A woman previously detained in Texas is alleging that in the hours immediately preceding her deportation to Mexico in 2018, she and two other women were raped by men working inside the detention center. She is now suing the private prison company that operates the facility, its subcontractors, and the federal agencies involved, including Immigration and Customs Enforcement (ICE).  

In February or March of 2018, Jane Doe was taken into ICE custody and detained at the Houston Processing Center for approximately three months. On the afternoon of June 1, 2018, she says she and two other detained women were transferred to an isolated cell where they were held for hours before three men in plainclothes appeared around midnight with their faces covered. Jane Doe says she was beaten and raped by one of the men, and that the other women in the cell were also assaulted. One of Jane Doe’s attorneys, Jose Sanchez, told Prism that Jane Doe was around 40 years old during the time of the attack. 

After the three women were assaulted, Jane Doe alleges that they were left in the cell until around 5 AM on June 2, 2018, when men arrived and told the women to change their underwear and clothing. Jane Doe says they were then loaded onto a bus with male detainees and detention center guards, transferred to Laredo, Texas, and then deported to Mexico.

Once back in her hometown in rural Mexico, Jane Doe realized she was pregnant as a result of the rape. According to the complaint filed May 27: “She felt so hopeless that she did not want to live.” In early 2019, Jane Doe gave birth in Mexico and “suffered serious medical complications during the birth, leading to a substantial loss of blood and an approximately eight-day hospitalization.”

Along with the Department of Homeland Security (DHS), ICE, and the three male assailants, Jane Doe is bringing her civil lawsuit against CoreCivic, the private prison company that operates the Houston Processing Center and its many subcontractors, including Prison Realty Management, TransCor America, and Trinity Services Group, all of which provide transportation, meals, and other services to the detention center.

Sanchez told Prism that none of the federal agencies or private companies involved are going to voluntarily provide information regarding staffing at the time of Jane Doe’s rape, and because there was no criminal investigation by the U.S. Attorney’s Office, the lawsuit may be the only way that Jane Doe is able to obtain information about the man who raped her.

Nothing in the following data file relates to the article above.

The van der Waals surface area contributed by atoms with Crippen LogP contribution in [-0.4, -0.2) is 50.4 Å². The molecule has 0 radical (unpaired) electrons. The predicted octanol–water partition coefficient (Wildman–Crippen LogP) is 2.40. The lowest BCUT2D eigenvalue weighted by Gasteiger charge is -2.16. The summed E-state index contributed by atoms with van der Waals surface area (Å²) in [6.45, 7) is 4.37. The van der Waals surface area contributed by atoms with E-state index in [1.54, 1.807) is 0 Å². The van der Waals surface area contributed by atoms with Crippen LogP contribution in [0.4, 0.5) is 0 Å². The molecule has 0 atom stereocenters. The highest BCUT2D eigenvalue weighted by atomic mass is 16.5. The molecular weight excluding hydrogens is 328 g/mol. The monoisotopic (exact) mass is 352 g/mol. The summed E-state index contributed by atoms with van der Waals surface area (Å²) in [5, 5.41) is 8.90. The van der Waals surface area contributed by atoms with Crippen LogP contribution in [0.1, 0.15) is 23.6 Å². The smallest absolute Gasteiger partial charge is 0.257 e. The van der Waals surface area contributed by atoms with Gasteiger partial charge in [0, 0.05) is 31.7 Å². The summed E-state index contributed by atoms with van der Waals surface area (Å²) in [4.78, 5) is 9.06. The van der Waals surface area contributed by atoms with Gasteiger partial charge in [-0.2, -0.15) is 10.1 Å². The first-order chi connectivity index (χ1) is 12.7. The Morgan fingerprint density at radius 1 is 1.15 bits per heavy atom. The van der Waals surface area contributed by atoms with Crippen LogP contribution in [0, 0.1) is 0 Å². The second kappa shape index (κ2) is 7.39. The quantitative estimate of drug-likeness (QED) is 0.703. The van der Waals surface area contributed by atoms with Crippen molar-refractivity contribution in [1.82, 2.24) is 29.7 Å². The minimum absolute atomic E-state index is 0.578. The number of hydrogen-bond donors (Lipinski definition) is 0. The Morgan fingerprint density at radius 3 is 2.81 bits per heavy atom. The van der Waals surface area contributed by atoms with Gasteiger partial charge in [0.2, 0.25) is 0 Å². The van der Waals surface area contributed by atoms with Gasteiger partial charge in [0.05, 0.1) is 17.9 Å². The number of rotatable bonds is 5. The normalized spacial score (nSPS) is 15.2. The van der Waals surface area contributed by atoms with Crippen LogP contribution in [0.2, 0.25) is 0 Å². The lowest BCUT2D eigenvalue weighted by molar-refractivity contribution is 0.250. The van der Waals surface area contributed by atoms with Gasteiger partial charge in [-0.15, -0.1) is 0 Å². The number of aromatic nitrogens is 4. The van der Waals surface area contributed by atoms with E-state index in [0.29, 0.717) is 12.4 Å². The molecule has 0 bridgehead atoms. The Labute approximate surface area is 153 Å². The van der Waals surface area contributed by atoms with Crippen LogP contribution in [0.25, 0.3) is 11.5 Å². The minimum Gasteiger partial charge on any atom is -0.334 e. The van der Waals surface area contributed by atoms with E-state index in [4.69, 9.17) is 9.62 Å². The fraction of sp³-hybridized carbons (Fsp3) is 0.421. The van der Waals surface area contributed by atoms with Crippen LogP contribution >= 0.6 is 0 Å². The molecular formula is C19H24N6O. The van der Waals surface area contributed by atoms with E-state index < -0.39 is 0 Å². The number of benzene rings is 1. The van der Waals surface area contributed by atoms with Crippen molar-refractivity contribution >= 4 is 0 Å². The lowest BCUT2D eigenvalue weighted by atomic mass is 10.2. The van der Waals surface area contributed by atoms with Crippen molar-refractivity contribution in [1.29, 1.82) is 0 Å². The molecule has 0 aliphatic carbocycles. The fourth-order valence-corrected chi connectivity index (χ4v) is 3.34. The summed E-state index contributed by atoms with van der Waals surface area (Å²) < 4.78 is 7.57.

“We had to name anybody [in the lawsuit] that could have information about whether the assailants were employees of theirs. We don’t know who it was; it could be employees that work for any of these companies that have access to the facility,” Sanchez said.

ICE purports to have a “zero tolerance policy” for all forms of sexual abuse, but abuse is rampant in the agency’s detention centers nationwide. An analysis of 33,000 complaints of sexual assault and physical abuse filed with the DHS Office of Inspector General between January 2010 and July 2016 found that more abuse complaints were filed against ICE than any other agency within DHS. Even more recently, an April 2018 investigation by The Intercept reviewed 1,224 complaints of sexual and physical abuse filed by detained people between 2010 and 2017. More than half of those accused of abuse worked for ICE.

CoreCivic, the nation’s oldest and largest for-profit private prison corporation, operates more than 70 facilities across the country and is one of ICE’s largest contractors despite decades of documented cases of sexual violence, abuse, medical neglect, and in-custody deaths spanning both the company’s immigrant detention centers and prisons.

Sanchez and co-lead attorney on Jane Doe’s case Michelle Simpson Tuegel acknowledged to Prism that Jane Doe’s case will be an “uphill battle.” All of the agencies and companies involved are notorious for their failure to release information related to the abuse of immigrants in custody⁠—and if it weren’t for a church friend in Texas encouraging Jane Doe to speak out about her abuse and obtain legal counsel, her rape may have been another abuse disappeared by deportation.

“Everyone listed in the complaint has a lot of power and a lot of control and they wield it in ways that protect them while incredible harm is done [to people in custody],” Simpson Tuegel said. “This is a huge scar for our country, and it’s connected to the protests happening right now. This is very connected to criminalization and mass incarceration. The federal criminal justice system and the immigration detention system are profit-led problems. These are private companies contracted to take our tax dollars and when things like this happen, we can’t be okay with letting them get off the hook.”

Tina Vásquez is the editor-at-large at Prism. She covers gender justice, workers' rights, and immigration. Follow her on Twitter @TheTinaVasquez.